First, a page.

Indomethacin Inhibits Thymic Involution in Mice with Streptozotocin-induced Diabetes
Abstract:Diabetes is chronic disease that is accompanied by a rapid thymus involution. To investigate the factors responsible for thymic involution in a model of STZ-induced diabetes, mice were injected with STZ alone or in combination with the cyclooxygenase 2 inhibitor indomethacin (INDO). Thymus weight, glycemia and serum corticosterone were measured, and apoptosis in thymus and thymocyte cultures was analyzed by flow cytometry. Although earlier studies report that streptozotocin (STZ) is toxic to lymphoid tissues, in our experiments even massive doses of STZ did not negatively affect thymocyte cultures. Cultured thymocytes also seemed unaffected by high glucose concentrations, even after 24 h of exposure. Administration of INDO concomitantly with STZ reduced thymic involution but did not prevent the onset of hyperglycemia or reduce established hyperglycemia. When INDO was given before STZ, the same degree of thymic involution occurred; however, hyperglycemia was reduced, although normoglycemia was not restored. INDO also reduced serum corticosterone. Because thymocytes are known to be sensitive to glucocorticoids, this finding suggests that cyclooxygenase 2 inhibition may retard thymic involution by reducing serum glucocorticoids. In conclusion, our results show that STZ and hyperglycemia are not toxic to thymocytes and that cyclooxygenase 2-mediated mechanisms are involved in thymic involution during diabetes.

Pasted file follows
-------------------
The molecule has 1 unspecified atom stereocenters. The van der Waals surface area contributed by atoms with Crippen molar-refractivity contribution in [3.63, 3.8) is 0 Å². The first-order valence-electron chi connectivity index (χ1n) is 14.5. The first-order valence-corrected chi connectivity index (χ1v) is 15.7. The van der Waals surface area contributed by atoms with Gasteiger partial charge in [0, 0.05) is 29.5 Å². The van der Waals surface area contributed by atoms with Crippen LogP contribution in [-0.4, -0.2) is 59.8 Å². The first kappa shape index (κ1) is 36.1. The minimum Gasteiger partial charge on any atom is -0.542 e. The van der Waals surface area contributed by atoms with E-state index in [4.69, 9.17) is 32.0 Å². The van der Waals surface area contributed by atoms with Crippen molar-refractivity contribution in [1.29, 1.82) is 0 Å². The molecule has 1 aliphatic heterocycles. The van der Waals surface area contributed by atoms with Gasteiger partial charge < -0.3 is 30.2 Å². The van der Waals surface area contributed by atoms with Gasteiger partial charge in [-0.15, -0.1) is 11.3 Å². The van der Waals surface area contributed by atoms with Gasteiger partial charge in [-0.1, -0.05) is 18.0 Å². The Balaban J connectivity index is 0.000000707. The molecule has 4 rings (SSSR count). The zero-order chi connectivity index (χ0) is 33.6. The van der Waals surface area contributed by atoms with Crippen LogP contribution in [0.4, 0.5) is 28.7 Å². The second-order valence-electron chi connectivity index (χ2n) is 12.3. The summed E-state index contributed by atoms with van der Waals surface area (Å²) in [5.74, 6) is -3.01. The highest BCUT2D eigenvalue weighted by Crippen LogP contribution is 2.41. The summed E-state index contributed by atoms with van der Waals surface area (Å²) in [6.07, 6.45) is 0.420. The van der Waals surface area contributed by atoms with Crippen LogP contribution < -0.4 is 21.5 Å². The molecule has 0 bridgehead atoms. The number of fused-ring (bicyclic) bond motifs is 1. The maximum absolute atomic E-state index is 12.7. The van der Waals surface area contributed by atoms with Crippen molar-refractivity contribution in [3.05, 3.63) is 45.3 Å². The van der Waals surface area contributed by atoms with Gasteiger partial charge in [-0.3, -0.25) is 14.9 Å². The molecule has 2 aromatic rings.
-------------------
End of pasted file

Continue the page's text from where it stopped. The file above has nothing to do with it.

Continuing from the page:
Document Type: Miscellaneous
Publication date: October 1, 2007
Comparative Medicine (CM), an international journal of comparative and experimental medicine, is the leading English-language publication in the field and is ranked by the Science Citation Index in the upper third of all scientific journals. The mission of CM is to disseminate high-quality, peer-reviewed information that expands biomedical knowledge and promotes human and animal health through the study of laboratory animal disease, animal models of disease, and basic biologic mechanisms related to disease in people and animals.
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